The International Maritime Organization (IMO) has adopted a revised strategy on the reduction of greenhouse gas (GHGs) emissions from ships, with improved targets to tackle harmful emissions, Bioenergy International wrote.

Member states of the IMO approved the revised IMO GHG Strategy during a meeting at the Marine Environment Protection Committee (MEPC)’s 80th session held on 3-7 July in London.

The revised strategy includes a target of reaching net-zero GHG emissions from international shipping close to 2050, and a commitment to ensure uptake of alternative zero and near-zero GHG fuels by 2030, with checkpoints for 2030 and 2040, according to the 10 July report.

“The adoption of the 2023 IMO Greenhouse Gas Strategy opens a new chapter toward maritime decarbonisation,” IMO secretary-general Kitack Lim was quoted as saying.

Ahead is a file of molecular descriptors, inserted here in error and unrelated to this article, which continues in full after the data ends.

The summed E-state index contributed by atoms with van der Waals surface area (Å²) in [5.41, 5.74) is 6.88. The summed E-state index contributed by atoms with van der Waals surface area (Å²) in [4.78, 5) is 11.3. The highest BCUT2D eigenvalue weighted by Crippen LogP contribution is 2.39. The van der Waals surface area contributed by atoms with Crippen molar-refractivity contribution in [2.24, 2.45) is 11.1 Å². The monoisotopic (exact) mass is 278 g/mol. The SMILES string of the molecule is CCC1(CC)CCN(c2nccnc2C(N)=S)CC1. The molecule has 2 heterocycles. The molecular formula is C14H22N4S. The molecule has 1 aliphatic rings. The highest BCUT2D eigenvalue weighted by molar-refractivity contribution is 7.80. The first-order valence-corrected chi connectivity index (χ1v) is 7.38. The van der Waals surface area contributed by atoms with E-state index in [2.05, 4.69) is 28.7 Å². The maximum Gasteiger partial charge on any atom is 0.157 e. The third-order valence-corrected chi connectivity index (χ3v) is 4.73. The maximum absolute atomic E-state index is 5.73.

“At the same time, it is not the end goal, it is in many ways a starting point for the work that needs to intensify even more over the years and decades ahead of us.”

The IMO ­– the United Nations (UN)’s specialised agency responsible for shipping security and safety and the prevention of marine and atmospheric pollution by ships – said it remained committed to reducing GHG emissions from international shipping and aimed to phase them out as soon as possible, while promoting – via the new strategy – a transition period.

The Marine Environment Protection Committee (MEPC) addresses environmental issues under IMO’s remit.